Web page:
Group of 20 nations vow to revive world's economy
The Group of 20 nations pledged on Saturday to put growth before austerity, seeking to revive a global economy that “remains too weak” and adjusting stimulus policies with care so that recovery is not derailed by volatile financial markets.
Finance ministers and central bankers signed off on a communiqué at the end of their meeting in Moscow that acknowledged the benefits of expansive policies in the United States and Japan but highlighted the recession in the eurozone and a slowdown in emerging markets.
“While our policy actions have contributed to contain downside risks, those still remain elevated,” the statement said. “There has been an increase in financial market volatility and a tightening of conditions.”
Indications that the Federal Reserve would scale back its monetary stimulus dominated the two-day talks in Moscow, with emerging markets most concerned by a resulting sell-off in stocks and bonds, and a flight to the dollar.
Russia said G20 policymakers had soft-pedaled on goals to cut government debt in favor of a focus on growth and how to exit central bank stimulus with a minimum of turmoil.
“(G20) colleagues have not made the decision to take responsibility to lower the deficits and debts by 2016,” Finance Minister Anton Siluanov told Reuters. “Some people thought that first you need to ensure economic growth.”
While the U.S. recovery is gaining traction, China's export motor is sputtering, Japan's bid to break out of deflation has not reached escape velocity, and demand in the eurozone is too weak to sustain a job-creating recovery.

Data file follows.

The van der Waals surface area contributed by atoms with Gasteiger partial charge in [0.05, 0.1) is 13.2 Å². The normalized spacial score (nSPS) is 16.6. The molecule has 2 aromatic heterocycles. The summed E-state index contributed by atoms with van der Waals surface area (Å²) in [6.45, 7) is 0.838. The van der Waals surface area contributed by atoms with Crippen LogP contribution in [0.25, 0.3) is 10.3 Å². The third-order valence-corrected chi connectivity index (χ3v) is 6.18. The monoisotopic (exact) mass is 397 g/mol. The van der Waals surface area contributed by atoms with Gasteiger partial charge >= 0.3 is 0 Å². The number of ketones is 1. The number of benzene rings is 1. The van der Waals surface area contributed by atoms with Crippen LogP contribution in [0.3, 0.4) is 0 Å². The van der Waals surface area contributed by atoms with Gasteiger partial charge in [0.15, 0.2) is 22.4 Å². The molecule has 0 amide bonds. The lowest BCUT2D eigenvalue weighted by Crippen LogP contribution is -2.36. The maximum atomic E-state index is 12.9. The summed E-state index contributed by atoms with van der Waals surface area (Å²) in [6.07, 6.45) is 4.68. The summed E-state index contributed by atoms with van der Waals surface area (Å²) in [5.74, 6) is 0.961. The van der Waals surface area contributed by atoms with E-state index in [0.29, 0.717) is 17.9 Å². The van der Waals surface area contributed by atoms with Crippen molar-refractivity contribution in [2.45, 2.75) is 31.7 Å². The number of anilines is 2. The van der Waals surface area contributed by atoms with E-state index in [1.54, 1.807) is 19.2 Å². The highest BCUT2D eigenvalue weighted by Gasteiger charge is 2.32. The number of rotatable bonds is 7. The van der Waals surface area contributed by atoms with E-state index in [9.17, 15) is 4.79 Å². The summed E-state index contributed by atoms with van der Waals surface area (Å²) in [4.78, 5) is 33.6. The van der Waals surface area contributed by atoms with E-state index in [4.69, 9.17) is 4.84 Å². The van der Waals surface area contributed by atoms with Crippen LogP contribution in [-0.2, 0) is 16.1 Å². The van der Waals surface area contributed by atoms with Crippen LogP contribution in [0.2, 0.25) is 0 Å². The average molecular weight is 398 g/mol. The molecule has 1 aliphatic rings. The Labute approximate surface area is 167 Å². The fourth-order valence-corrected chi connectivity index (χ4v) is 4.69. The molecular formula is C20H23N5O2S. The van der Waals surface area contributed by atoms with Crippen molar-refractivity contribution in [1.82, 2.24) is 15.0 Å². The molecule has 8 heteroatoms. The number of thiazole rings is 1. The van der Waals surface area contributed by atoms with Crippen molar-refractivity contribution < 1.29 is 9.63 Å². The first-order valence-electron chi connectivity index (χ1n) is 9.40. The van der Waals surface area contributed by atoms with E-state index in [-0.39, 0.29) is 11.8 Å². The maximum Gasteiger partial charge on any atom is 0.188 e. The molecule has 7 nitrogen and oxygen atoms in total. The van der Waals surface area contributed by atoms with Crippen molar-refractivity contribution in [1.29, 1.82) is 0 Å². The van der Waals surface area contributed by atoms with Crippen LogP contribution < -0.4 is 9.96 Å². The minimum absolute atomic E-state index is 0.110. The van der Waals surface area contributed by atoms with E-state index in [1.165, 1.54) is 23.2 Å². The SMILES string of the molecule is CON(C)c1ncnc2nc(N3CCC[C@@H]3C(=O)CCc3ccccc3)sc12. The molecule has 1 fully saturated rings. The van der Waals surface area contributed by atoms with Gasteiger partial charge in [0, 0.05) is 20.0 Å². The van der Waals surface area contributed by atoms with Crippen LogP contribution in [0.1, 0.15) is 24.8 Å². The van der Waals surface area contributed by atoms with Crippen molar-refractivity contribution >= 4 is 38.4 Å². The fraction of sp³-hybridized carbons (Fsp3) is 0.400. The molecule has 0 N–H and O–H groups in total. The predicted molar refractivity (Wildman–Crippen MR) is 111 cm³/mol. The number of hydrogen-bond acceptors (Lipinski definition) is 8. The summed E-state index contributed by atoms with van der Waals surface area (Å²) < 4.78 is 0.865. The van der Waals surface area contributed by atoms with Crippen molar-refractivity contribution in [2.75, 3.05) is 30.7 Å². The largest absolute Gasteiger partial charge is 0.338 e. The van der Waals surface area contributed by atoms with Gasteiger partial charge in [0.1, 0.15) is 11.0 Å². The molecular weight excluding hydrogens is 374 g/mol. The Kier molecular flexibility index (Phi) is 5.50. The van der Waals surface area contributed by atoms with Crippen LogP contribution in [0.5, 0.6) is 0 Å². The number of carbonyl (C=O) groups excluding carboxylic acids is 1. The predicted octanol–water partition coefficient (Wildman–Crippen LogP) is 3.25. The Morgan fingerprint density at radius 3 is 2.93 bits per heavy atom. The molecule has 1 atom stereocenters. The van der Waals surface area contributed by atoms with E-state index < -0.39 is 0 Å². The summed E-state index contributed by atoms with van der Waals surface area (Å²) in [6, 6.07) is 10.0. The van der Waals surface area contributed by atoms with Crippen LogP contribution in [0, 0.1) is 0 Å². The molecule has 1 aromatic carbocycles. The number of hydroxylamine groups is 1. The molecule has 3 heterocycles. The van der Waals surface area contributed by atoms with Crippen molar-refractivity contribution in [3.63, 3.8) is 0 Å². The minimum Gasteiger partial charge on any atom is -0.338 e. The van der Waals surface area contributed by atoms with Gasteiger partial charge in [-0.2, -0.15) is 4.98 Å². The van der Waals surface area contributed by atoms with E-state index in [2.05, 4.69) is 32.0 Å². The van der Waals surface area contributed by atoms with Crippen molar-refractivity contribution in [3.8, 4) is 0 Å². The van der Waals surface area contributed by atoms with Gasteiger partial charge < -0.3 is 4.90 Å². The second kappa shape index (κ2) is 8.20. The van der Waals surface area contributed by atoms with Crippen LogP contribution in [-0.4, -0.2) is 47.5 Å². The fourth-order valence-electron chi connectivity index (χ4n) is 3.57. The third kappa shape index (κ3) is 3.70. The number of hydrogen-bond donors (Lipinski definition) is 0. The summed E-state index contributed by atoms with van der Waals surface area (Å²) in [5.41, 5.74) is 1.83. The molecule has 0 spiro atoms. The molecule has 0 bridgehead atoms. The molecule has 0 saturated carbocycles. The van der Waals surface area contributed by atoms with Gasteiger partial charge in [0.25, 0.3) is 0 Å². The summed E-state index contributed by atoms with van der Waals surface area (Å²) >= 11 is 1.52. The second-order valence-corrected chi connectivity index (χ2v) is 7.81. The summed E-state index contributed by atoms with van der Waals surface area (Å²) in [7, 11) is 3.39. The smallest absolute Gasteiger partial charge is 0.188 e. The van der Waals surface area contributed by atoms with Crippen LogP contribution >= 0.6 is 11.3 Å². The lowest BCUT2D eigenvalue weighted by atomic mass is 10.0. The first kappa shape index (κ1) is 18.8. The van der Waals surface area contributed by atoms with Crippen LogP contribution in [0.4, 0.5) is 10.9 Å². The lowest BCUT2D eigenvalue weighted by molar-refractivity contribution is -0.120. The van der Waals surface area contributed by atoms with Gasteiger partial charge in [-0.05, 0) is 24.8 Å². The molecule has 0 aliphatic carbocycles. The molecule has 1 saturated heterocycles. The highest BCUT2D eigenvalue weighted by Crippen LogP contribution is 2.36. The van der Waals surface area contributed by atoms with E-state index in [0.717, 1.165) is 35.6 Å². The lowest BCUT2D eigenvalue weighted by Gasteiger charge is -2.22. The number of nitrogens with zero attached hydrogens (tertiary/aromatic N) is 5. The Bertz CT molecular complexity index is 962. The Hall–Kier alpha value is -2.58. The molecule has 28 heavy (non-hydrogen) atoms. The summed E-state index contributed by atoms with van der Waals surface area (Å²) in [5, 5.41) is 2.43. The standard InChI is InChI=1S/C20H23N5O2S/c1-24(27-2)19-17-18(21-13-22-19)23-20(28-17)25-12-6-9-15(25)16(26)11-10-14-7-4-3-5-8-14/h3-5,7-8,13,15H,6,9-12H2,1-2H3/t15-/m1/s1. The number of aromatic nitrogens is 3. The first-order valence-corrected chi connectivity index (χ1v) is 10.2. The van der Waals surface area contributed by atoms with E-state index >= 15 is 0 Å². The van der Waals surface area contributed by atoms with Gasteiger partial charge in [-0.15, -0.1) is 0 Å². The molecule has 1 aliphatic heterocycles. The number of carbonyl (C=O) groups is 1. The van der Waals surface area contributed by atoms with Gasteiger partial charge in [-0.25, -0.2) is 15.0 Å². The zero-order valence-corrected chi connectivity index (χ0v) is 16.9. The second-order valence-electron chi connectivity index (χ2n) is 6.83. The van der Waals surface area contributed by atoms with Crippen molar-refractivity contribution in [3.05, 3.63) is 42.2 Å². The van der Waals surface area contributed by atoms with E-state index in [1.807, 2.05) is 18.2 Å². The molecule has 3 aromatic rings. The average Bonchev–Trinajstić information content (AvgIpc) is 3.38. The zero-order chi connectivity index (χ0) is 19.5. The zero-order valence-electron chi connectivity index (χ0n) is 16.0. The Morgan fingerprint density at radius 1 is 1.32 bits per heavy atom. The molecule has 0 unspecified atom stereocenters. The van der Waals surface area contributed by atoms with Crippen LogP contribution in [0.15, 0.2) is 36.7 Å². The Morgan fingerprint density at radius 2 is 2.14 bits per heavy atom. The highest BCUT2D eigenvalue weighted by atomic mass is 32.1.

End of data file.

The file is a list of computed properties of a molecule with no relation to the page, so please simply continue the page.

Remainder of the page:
Show commenting policy
TribLive commenting policy
You are solely responsible for your comments and by using TribLive.com you agree to our Terms of Service.
We moderate comments. Our goal is to provide substantive commentary for a general readership. By screening submissions, we provide a space where readers can share intelligent and informed commentary that enhances the quality of our news and information.
While most comments will be posted if they are on-topic and not abusive, moderating decisions are subjective. We will make them as carefully and consistently as we can. Because of the volume of reader comments, we cannot review individual moderation decisions with readers.
We value thoughtful comments representing a range of views that make their point quickly and politely. We make an effort to protect discussions from repeated comments either by the same reader or different readers.
We follow the same standards for taste as the daily newspaper. A few things we won't tolerate: personal attacks, obscenity, vulgarity, profanity (including expletives and letters followed by dashes), commercial promotion, impersonations, incoherence, proselytizing and SHOUTING. Don't include URLs to Web sites.
We do not edit comments. They are either approved or deleted. We reserve the right to edit a comment that is quoted or excerpted in an article. In this case, we may fix spelling and punctuation.
We welcome strong opinions and criticism of our work, but we don't want comments to become bogged down with discussions of our policies and we will moderate accordingly.
We appreciate it when readers and people quoted in articles or blog posts point out errors of fact or emphasis and will investigate all assertions. But these suggestions should be sent via e-mail. To avoid distracting other readers, we won't publish comments that suggest a correction. Instead, corrections will be made in a blog post or in an article.
- U.S. ambassador slashed in S. Korea
- Iraqis attempt to cut off ISIS forces
- Mexican cartel kingpin busted
- Russians pour into streets to mourn Putin’s foe Nemtsov
- China again boosts military spending by double digits
- Scientists concerned seas will rise, reshaping coastlines
- Tikrit battle poses test for Iraqi army
- Activists say Islamic State releases 19 Syrian Christians
- Iraq opens museum of antiquities in defiance of Islamic State terrorists
- Netanyahu arrives in U.S., signs of easing of tensions over Iran speech
- American politicians hail travel ban by Venezuela’s socialist President Maduro